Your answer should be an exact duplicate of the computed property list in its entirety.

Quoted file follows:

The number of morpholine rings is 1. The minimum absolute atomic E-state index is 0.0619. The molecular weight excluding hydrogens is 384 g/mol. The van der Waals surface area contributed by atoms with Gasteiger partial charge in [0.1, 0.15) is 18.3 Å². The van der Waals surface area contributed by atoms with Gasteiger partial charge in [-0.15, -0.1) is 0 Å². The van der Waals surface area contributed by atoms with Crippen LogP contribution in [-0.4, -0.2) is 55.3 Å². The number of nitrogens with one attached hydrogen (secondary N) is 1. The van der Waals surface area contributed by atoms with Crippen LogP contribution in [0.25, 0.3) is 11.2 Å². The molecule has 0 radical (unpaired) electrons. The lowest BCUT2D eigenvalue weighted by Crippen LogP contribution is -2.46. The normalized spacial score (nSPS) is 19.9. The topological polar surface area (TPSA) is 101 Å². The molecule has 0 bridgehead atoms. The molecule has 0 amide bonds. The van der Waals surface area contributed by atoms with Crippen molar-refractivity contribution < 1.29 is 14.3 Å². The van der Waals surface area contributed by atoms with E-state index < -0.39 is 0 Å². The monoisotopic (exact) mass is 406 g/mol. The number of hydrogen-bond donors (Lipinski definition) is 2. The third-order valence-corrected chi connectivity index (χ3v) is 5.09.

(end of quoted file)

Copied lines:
The number of morpholine rings is 1. The minimum absolute atomic E-state index is 0.0619. The molecular weight excluding hydrogens is 384 g/mol. The van der Waals surface area contributed by atoms with Gasteiger partial charge in [0.1, 0.15) is 18.3 Å². The van der Waals surface area contributed by atoms with Gasteiger partial charge in [-0.15, -0.1) is 0 Å². The van der Waals surface area contributed by atoms with Crippen LogP contribution in [-0.4, -0.2) is 55.3 Å². The number of nitrogens with one attached hydrogen (secondary N) is 1. The van der Waals surface area contributed by atoms with Crippen LogP contribution in [0.25, 0.3) is 11.2 Å². The molecule has 0 radical (unpaired) electrons. The lowest BCUT2D eigenvalue weighted by Crippen LogP contribution is -2.46. The normalized spacial score (nSPS) is 19.9. The topological polar surface area (TPSA) is 101 Å². The molecule has 0 bridgehead atoms. The molecule has 0 amide bonds. The van der Waals surface area contributed by atoms with Crippen molar-refractivity contribution < 1.29 is 14.3 Å². The van der Waals surface area contributed by atoms with E-state index < -0.39 is 0 Å². The monoisotopic (exact) mass is 406 g/mol. The number of hydrogen-bond donors (Lipinski definition) is 2. The third-order valence-corrected chi connectivity index (χ3v) is 5.09.